Running Head: Ethical DecisionsThe Impact of Ethics on Decision Making EssaySheila ReeveUniversity of Phoenix OnlineThe Impact of Ethics on Decision MakingFerrel and Gardiner (1991) say there are two criteria to ethical choices on top of being legal. The first being; “One does not infringe on the basic inalienable human rights – such as life, freedom of speech and privacy, due process – recognized by our society (ethical formalism). ” Basically stating the respect of others should be considered in all decisions. The second states each person should strive towards an increase in self-esteem and mental health.
Maintaining self-respect should be thought of in the decision making process. We all face decisions in every day life, some appear obvious and easy while others do not. People are always struggling with their ethics during the decision making process. There are those who do not how to decided which is ethical or not. I found an “Ethics Quick Test” from the Online Ethics for Engineering and Science page (2002), which provides seven things, to check in order to examine the ethical implications toward a person decisions:1)Is the action legal? 2)Does it comply with your understanding of our values? 3)If you do it, will you feel bad? 4)How will it look in the newspaper? 5)If you know it is wrong, do not do it.
6)If you are not sure, ask. 7)Keep asking until you get an answer. Even though this information pertains to a specific topic it can also be used in everyday life. Everyone should be able to look at a choice and answer these questions without hesitation. When thinking of whether or not something is legal, one would need to look at all aspect of the word legal. Is this going to harm anyone, including ones self? There is also the issue of the decision being legal but it may not be ethical.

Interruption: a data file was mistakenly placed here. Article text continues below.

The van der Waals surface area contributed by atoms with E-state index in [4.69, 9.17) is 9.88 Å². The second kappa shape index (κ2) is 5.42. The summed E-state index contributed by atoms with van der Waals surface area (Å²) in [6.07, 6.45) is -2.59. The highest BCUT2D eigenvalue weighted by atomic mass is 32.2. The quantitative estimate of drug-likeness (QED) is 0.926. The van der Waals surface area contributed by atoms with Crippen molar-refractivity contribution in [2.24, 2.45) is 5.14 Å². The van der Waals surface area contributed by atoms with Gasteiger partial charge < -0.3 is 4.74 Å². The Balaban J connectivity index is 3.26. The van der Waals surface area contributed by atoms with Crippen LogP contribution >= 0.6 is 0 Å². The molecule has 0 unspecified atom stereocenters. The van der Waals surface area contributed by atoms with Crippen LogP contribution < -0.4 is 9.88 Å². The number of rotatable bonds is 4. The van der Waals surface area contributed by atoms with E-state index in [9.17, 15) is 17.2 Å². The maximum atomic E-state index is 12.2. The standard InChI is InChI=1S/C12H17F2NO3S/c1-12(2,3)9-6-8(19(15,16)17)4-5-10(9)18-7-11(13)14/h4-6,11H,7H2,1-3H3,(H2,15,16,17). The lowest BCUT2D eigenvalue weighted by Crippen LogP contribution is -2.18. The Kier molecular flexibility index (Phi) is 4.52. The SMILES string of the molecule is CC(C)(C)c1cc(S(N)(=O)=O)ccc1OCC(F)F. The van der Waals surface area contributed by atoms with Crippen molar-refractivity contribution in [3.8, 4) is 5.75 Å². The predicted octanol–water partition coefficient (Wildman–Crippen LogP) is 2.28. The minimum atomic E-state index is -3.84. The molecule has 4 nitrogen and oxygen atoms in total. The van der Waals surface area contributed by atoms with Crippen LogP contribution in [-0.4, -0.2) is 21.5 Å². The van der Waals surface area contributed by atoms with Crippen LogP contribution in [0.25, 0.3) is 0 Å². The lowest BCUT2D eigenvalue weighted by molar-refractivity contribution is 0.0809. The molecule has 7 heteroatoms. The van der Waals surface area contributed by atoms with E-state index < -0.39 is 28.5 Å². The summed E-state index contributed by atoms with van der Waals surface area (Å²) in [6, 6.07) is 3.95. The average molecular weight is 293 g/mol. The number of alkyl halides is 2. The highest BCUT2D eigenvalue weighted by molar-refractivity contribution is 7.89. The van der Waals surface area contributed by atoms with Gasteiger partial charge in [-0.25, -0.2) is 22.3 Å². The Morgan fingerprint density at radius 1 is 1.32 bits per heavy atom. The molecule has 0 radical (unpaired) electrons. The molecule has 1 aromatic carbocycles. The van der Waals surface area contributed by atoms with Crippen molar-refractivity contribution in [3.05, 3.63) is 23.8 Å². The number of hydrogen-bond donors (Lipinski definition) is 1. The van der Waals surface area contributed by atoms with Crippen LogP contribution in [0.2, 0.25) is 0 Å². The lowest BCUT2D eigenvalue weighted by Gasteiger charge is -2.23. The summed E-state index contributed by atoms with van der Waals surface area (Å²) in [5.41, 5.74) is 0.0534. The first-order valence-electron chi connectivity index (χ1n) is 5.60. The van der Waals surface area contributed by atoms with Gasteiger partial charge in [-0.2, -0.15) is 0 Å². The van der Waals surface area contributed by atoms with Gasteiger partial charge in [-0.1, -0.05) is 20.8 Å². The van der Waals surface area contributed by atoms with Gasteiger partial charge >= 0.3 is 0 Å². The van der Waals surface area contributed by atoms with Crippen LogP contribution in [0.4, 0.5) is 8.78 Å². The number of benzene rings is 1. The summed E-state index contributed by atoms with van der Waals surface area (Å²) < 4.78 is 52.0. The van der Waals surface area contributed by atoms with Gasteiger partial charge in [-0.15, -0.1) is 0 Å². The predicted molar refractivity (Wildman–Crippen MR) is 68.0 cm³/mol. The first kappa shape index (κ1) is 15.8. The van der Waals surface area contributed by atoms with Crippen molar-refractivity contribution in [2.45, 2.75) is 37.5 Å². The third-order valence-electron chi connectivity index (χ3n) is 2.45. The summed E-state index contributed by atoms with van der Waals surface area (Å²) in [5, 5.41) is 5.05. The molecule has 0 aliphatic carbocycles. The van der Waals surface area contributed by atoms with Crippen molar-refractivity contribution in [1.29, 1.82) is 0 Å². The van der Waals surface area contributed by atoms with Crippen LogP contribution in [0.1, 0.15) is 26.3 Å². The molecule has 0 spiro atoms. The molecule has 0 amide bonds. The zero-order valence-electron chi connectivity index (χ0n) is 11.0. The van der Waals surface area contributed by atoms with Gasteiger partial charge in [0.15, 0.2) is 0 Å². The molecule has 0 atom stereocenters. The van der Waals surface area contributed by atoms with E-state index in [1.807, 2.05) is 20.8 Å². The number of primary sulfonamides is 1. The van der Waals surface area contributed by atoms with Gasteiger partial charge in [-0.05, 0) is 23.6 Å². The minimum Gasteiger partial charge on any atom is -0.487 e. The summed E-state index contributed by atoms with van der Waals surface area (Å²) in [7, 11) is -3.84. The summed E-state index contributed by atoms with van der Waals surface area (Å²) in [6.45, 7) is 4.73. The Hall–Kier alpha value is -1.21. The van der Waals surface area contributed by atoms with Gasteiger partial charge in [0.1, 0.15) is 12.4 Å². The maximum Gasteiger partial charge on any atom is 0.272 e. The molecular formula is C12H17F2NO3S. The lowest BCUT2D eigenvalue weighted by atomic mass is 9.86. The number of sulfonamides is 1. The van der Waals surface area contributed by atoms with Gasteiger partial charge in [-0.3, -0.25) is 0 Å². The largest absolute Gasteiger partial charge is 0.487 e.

For example: a woman who legally not responsible for a traffic accident but clearly in the cause. She stops in the road because she wants to get something out of her car into a building. Not only does she turn her car off, she turns her lights off as well with no hazard lights turned on. The road has no room from the curb to the actual road for a car to pass without going into oncoming traffic. A second driver coming down the same road, not seeing her car sitting on the side of the road runs into her car.
The person in the second car receives the traffic ticket and is sued for damages done to her car. The insurance company for this person ends up paying for the damages done to the lady’s car. Even though this is not ethical it was completely legal. If the woman, in the parked car, had thought about the consequences of her actions she would have realized she was in the wrong and perhaps not have sued the innocent person. Ferrel and Gardiner mention along with some decisions comes a price of short-term stress or a degree of conflict and pain.
Many people battle the decision of whether their personal values outweigh what is legally right. As is most situations within the medical field. Knowing that each person has his or her own values and beliefs is one thing. It’s another to accept this fact though. Within the medical field this is a conflict that arises often. By law, medical personnel must learn to put their own personal beliefs aside and abide by the wishes of the patients and families.
If they don’t, the risk of being sued is high. Which is ethical though? Abiding the wishes of the patient or ones own beliefs? Many battle the “If I turn this machine off this person will die, it will be my fault. ” This is a decision one should make prior to entering the field. Perhaps the above number four, regarding the newspaper issue, may not be pertinent, but the issue raises a good point. A better way of looking at it might be: If looked at from the perspective of others, how will it appear? What will the public eye think about the decision made? If a Senator .